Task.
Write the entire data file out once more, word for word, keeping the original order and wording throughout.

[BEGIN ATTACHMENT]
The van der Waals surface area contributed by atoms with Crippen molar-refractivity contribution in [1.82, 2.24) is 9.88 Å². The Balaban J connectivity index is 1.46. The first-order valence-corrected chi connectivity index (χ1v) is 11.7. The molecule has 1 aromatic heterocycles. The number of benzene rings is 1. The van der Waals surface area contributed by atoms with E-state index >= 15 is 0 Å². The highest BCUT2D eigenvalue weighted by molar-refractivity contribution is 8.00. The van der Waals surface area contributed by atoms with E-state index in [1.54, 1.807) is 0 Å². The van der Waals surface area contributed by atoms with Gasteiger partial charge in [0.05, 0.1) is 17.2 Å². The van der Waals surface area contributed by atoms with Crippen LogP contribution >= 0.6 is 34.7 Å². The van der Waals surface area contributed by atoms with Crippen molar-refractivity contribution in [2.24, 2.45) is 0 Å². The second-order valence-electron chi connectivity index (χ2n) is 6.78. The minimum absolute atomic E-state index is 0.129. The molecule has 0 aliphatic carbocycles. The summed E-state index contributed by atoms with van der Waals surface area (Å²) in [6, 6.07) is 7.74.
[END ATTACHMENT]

The van der Waals surface area contributed by atoms with Crippen molar-refractivity contribution in [1.82, 2.24) is 9.88 Å². The Balaban J connectivity index is 1.46. The first-order valence-corrected chi connectivity index (χ1v) is 11.7. The molecule has 1 aromatic heterocycles. The number of benzene rings is 1. The van der Waals surface area contributed by atoms with E-state index >= 15 is 0 Å². The highest BCUT2D eigenvalue weighted by molar-refractivity contribution is 8.00. The van der Waals surface area contributed by atoms with E-state index in [1.54, 1.807) is 0 Å². The van der Waals surface area contributed by atoms with Gasteiger partial charge in [0.05, 0.1) is 17.2 Å². The van der Waals surface area contributed by atoms with Crippen LogP contribution >= 0.6 is 34.7 Å². The van der Waals surface area contributed by atoms with Crippen molar-refractivity contribution in [2.24, 2.45) is 0 Å². The second-order valence-electron chi connectivity index (χ2n) is 6.78. The minimum absolute atomic E-state index is 0.129. The molecule has 0 aliphatic carbocycles. The summed E-state index contributed by atoms with van der Waals surface area (Å²) in [6, 6.07) is 7.74.